This passage brimming with suspense is almost a start to another story retreating three generations, to a different time and space, when Otsu was a young girl dating Imdong and being stalked by Lolen unaware of what the future held in store. By the time the narrative descends three generations and returns to Imlijongshi, your feelings about the boy, his fate, his grandmother and the whole business of life — will be much more introspective, much more nuanced, much less stereotypical. 

‘The Tombstone in my Garden’, the title story of the collection, has some similarities with ‘The Saga of Cloth’. Both are long stories spanning generations; both have a woman at the centre suffering because of marriages to men they hadn’t intended to marry. But there the similarities end. Whereas ‘The Saga of Cloth’ has a rural, rustic setting, ‘The Tombstone in my Garden’ has an urban setting. Whereas Otsu is rooted in Naga traditions, Lily Anne is just the opposite, an Anglo Indian who deals with jibes about her dual cultural identity her whole life.  But that is just one aspect of ‘The Tombstone in my Garden’. 

A first-person narrative, the story starts on a suspenseful note, an old lady explaining her relationship with a tombstone, the graveyard of her husband, in her garden.  Using the tombstone as a starting point, she slowly meanders into her story. The reader is kept guessing till her narrative is complete. The story has a feminist touch. 

The stories in The Tombstone in My Garden may be short but they are very unlike short stories. They don’t rely on snappy twists in the tale to keep them going. Instead the plots move at an unhurried speed, one subplot making way for another seamlessly and gracefully. For instance, the  impact of Lolen’s contempt for Otsu’s life riles not so much while reading of the deeds, their immediacy and narrative pace preoccupying the reader, but impacts when Otsu’s entire later life seems mangled by Lolen’s intemperate actions.  Similarly, the reader is miffed not so much by the supercilious indifference of the mistress to the Snow-Green, a flowering plant of rare beauty but how a shallow human need of the mistress — her desire to win the first prize in the annual flower show — towers over the most existential concerns of the flowering plant.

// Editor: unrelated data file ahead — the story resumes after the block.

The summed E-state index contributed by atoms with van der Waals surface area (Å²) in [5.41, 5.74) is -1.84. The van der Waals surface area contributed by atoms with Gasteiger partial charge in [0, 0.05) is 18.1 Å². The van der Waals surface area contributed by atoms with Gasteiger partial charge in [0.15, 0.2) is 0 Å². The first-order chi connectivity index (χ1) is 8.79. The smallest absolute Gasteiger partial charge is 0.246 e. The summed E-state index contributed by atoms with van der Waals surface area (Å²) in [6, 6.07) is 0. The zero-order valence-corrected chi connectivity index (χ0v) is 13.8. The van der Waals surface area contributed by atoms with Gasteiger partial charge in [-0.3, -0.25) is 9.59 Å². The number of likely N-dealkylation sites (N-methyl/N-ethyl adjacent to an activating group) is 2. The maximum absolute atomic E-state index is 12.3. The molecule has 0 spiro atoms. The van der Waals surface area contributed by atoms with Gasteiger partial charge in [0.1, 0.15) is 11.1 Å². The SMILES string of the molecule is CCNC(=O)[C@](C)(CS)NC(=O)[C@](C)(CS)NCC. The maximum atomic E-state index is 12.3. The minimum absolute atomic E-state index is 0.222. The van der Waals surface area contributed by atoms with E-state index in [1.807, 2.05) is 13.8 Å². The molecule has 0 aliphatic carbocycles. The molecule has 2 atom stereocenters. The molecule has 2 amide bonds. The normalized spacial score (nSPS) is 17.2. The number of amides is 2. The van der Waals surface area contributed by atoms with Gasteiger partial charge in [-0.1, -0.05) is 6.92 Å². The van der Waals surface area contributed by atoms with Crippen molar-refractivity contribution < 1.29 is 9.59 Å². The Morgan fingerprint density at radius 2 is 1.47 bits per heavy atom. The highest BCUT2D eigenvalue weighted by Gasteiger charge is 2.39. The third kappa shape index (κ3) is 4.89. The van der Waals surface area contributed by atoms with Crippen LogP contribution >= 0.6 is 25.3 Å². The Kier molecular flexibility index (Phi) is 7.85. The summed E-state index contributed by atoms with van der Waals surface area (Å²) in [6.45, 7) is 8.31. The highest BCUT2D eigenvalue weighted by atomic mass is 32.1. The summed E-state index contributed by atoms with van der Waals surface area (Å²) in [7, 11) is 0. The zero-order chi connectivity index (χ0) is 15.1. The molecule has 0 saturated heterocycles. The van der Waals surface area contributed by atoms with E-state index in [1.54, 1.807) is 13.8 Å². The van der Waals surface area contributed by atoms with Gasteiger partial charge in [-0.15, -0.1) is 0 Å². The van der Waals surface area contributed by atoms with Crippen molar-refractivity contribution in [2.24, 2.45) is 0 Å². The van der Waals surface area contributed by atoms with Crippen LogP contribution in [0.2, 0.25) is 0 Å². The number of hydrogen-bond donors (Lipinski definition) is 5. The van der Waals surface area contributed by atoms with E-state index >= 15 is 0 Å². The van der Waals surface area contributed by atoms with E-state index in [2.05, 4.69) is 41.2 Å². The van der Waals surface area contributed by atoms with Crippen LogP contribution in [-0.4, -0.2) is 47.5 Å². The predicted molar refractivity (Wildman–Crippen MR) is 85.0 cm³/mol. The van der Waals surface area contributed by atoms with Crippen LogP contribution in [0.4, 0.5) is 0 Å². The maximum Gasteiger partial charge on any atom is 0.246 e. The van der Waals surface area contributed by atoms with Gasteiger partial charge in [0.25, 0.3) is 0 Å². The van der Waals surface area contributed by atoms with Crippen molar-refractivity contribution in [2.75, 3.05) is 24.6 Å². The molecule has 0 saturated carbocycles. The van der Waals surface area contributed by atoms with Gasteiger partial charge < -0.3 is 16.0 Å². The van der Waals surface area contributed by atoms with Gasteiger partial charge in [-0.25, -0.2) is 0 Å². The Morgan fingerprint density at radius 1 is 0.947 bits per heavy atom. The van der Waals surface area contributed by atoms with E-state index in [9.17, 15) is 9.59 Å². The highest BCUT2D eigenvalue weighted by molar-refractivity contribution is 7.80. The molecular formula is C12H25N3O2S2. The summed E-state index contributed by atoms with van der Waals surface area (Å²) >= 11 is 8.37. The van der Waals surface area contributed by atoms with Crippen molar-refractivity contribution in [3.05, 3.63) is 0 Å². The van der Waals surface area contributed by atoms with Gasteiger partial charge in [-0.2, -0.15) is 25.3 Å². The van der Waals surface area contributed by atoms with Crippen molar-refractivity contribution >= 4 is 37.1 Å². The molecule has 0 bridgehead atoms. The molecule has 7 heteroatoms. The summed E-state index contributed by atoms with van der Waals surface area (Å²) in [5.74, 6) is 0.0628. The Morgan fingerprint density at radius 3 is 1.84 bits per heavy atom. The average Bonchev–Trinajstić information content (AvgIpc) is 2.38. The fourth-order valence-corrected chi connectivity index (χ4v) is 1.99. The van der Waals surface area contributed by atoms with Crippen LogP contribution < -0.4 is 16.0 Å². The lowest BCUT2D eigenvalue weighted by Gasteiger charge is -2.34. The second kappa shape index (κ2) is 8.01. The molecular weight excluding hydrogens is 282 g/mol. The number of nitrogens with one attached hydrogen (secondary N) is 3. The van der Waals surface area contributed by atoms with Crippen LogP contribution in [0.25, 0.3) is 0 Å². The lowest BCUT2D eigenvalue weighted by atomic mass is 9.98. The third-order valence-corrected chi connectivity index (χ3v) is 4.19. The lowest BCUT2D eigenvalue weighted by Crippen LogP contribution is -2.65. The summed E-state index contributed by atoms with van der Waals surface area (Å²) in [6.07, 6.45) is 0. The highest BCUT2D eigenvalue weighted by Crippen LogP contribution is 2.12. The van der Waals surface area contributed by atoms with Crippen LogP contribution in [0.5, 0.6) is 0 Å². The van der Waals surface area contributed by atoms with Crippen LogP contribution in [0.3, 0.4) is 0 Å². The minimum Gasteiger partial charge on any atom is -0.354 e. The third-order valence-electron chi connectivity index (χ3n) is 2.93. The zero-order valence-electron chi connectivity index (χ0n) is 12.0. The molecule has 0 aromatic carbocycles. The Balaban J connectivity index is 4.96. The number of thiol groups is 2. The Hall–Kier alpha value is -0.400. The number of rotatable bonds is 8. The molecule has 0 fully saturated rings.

You may argue this is the nature of all narratives – to take you to extraordinary outcomes through seemingly ordinary occurrences – but where Tombstone In My Garden differs is that it acquaints with the ‘ordinary’ things about a place where we have come to believe the ordinary is always in short supply. 

At the end, almost all the stories have clearly demarcated epilogues narrating the later fates of the characters. This helps remove the conclusions from the immediacy of the preceding story leaving the reader ruminating with the advantage of hindsight and a melancholic feeling, like an aftertaste of a novel.

 As time goes short stories are moving away from their parental identity – the novel. They are getting shorter all the time and are being seen as tools for instant gratification. The current song and dance over flash fiction is an example. Temsula Ao’s collection of short stories makes the reverse journey, taking the short story back to its parental origin – the novel. 

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Indrasish Banerjee has been writing and publishing his works for quite some time. He has published in Indian dailies like Hindustan Times and Pioneer, and Café Dissensus, a literary magazine. Indrasish is also a book reviewer with Readsy Discovery. Indrasish stays and works in Bangalore, India.